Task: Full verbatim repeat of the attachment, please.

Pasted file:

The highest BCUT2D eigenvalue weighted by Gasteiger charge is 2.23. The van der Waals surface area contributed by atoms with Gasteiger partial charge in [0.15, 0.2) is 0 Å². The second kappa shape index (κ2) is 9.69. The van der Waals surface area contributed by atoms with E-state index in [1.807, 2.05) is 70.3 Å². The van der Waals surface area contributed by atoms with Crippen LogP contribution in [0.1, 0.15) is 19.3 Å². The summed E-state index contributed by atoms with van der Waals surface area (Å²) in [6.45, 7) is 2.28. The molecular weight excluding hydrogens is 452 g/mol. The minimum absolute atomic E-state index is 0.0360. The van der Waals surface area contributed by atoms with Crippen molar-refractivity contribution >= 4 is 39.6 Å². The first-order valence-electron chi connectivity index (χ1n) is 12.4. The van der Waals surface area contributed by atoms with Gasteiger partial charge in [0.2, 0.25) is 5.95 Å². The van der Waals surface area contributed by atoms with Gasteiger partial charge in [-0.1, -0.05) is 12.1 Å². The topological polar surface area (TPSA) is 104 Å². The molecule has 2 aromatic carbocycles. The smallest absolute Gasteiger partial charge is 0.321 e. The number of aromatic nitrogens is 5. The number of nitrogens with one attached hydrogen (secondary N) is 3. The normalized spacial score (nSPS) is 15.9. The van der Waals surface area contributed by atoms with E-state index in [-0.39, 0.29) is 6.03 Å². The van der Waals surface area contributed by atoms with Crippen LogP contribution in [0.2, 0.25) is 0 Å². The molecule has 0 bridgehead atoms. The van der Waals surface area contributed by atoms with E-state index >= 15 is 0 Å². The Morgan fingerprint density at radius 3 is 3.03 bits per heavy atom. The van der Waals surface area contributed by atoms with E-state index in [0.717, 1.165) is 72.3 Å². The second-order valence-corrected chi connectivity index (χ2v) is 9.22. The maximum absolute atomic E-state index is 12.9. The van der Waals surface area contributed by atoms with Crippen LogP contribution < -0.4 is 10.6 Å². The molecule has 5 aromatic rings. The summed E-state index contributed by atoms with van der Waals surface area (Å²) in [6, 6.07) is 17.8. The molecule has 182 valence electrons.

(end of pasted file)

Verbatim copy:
The highest BCUT2D eigenvalue weighted by Gasteiger charge is 2.23. The van der Waals surface area contributed by atoms with Gasteiger partial charge in [0.15, 0.2) is 0 Å². The second kappa shape index (κ2) is 9.69. The van der Waals surface area contributed by atoms with E-state index in [1.807, 2.05) is 70.3 Å². The van der Waals surface area contributed by atoms with Crippen LogP contribution in [0.1, 0.15) is 19.3 Å². The summed E-state index contributed by atoms with van der Waals surface area (Å²) in [6.45, 7) is 2.28. The molecular weight excluding hydrogens is 452 g/mol. The minimum absolute atomic E-state index is 0.0360. The van der Waals surface area contributed by atoms with Crippen molar-refractivity contribution >= 4 is 39.6 Å². The first-order valence-electron chi connectivity index (χ1n) is 12.4. The van der Waals surface area contributed by atoms with Gasteiger partial charge in [0.2, 0.25) is 5.95 Å². The van der Waals surface area contributed by atoms with Gasteiger partial charge in [-0.1, -0.05) is 12.1 Å². The topological polar surface area (TPSA) is 104 Å². The molecule has 2 aromatic carbocycles. The smallest absolute Gasteiger partial charge is 0.321 e. The number of aromatic nitrogens is 5. The number of nitrogens with one attached hydrogen (secondary N) is 3. The normalized spacial score (nSPS) is 15.9. The van der Waals surface area contributed by atoms with E-state index in [-0.39, 0.29) is 6.03 Å². The van der Waals surface area contributed by atoms with Crippen LogP contribution in [0.2, 0.25) is 0 Å². The molecule has 0 bridgehead atoms. The van der Waals surface area contributed by atoms with E-state index >= 15 is 0 Å². The Morgan fingerprint density at radius 3 is 3.03 bits per heavy atom. The van der Waals surface area contributed by atoms with E-state index in [0.717, 1.165) is 72.3 Å². The second-order valence-corrected chi connectivity index (χ2v) is 9.22. The maximum absolute atomic E-state index is 12.9. The van der Waals surface area contributed by atoms with Crippen LogP contribution < -0.4 is 10.6 Å². The molecule has 5 aromatic rings. The summed E-state index contributed by atoms with van der Waals surface area (Å²) in [6, 6.07) is 17.8. The molecule has 182 valence electrons.